The Vitamin D Council recommends the following ranges based on the most current research.

Risk Category ng/mL nmol/l
Deficient <40 <100
Sufficient 40-80  100-200
High Normal 80-100 200-250
Undesirable 100-150 250-375
Toxic >150 >375

Remember, the average person’s blood level is only 16-25 ng/mL

If your doctor won’t order a lab test for you, find another doctor, or just order a vitamin D test yourself.

How to Choose a High-Quality Supplement

As I mentioned above, you’ll find two forms of vitamin D in dietary supplements:

  1. Vitamin D2 (ergocalciferol)
  2. Vitamin D3 (cholecalciferol)

D2 comes from plants, so vegan supplements contain this form. However, it’s incredibly ineffective.

Supplementing with D2 to raise your blood vitamin D levels would be like using an eyedropper to get rehydrated after a trek across the desert. Don’t waste your time and money, even if it’s “vegan.”

To become 25(OH)D, you must convert D2 to D3. The human body doesn’t make that conversion well.

Not all cholecalciferol is the same. Pure cholecalciferol is incredibly small. It’s so tiny that raw material suppliers usually dilute it to make it easier to work with.

Most of the time, they dilute cholecalciferol with lactose, BHT, BHA, sodium benzoate, or sorbic acid.

Here’s where it can get misleading. Since the raw material the supplement company orders is cholecalciferol, and the lactose is only included to dilute the nutrient, the lactose does not need to be disclosed on the finished product label.

When you buy cheap vitamin D, it’s probably diluted with lactose or one of the other questionable materials mentioned above. If you have lactose intolerance, you could end up scratching your head, wondering why you have constant diarrhea even though you don’t consume milk.

To maintain optimal levels, the Vitamin D Council recommends:

  • Children: 1000 IU per 25 pounds of body weight
  • Adults: 5000 IU including pregnant and breastfeeding women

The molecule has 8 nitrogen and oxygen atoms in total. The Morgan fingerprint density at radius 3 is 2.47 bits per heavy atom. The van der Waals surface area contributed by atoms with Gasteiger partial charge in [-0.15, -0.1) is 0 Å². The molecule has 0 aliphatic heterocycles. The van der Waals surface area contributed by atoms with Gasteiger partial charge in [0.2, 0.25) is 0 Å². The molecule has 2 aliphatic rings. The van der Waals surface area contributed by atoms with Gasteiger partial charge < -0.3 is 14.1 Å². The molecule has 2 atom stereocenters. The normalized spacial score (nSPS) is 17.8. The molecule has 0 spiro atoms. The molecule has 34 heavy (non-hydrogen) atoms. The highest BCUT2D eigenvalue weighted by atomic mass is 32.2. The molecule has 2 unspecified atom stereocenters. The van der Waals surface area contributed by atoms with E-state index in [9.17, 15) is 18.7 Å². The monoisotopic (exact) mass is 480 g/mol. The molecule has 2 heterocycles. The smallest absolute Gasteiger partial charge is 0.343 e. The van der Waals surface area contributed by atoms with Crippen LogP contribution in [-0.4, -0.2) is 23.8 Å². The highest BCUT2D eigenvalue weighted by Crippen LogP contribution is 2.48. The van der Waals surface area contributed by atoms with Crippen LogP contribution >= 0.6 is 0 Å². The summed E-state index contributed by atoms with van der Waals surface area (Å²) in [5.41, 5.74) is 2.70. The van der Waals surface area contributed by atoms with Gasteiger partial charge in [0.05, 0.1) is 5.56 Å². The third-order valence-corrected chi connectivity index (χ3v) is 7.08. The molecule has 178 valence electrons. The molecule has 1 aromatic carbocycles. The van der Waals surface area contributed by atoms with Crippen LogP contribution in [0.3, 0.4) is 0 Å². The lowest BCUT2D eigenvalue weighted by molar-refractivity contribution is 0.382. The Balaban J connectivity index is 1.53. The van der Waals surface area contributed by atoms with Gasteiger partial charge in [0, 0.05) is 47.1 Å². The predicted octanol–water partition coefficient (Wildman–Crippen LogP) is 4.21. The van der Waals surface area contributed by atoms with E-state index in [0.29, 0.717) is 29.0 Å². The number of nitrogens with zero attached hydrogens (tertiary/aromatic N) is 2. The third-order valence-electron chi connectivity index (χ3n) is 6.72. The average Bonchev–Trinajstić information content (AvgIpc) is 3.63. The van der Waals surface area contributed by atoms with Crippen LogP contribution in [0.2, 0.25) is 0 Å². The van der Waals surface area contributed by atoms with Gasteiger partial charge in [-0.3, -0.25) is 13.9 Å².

• Upper limit (for us Northerners): 10,000 IU per day

Frequently Asked Questions

What are the best sources?

The best sources are exposure to sunlight (without sunblock) and dietary supplements. You also get some from cod liver oil, fatty fish, beef liver, and fortified foods, though your vitamin D intake won’t be enough even if you eat these regularly.

How much vitamin D should you get? 

Your daily need varies based on your sun exposure and skin type. However, most people need much more than the 400IU-800IU, which is common in fortified foods.

The Vitamin D Council suggests about 5000 IU per day for most people.

Are vitamin D supplements vegan?

Most vitamin D comes from the skin of fish or sheep’s wool, so it is animal-sourced. However, it’s possible to get it from plants called lichens, so more companies will likely offer this type to satisfy the vegan market’s needs.


If you scrolled right to the bottom of this article looking for the summary, here are the key points you need to know:

  • You are very likely low in vitamin D, and it can compromise your health in a myriad of ways, from body composition to cardiovascular health and cancer, and fighting off the flu to reducing fracture risk.
  • Your doctor should be more than willing to test your levels, and if he or she won’t, find a different doctor or order your own lab testing.
  • If you were hoping to find a good food source of cholecalciferol, there isn’t one.
  • To optimize your levels, move near the equator and lay out in the sun for a half hour each day in your loincloth, or for better results, bare naked. Or, start supplementing with a high-quality supplement.

Read also: The Foundational Five: The Best Health Supplements for (Almost) Every Body.

View References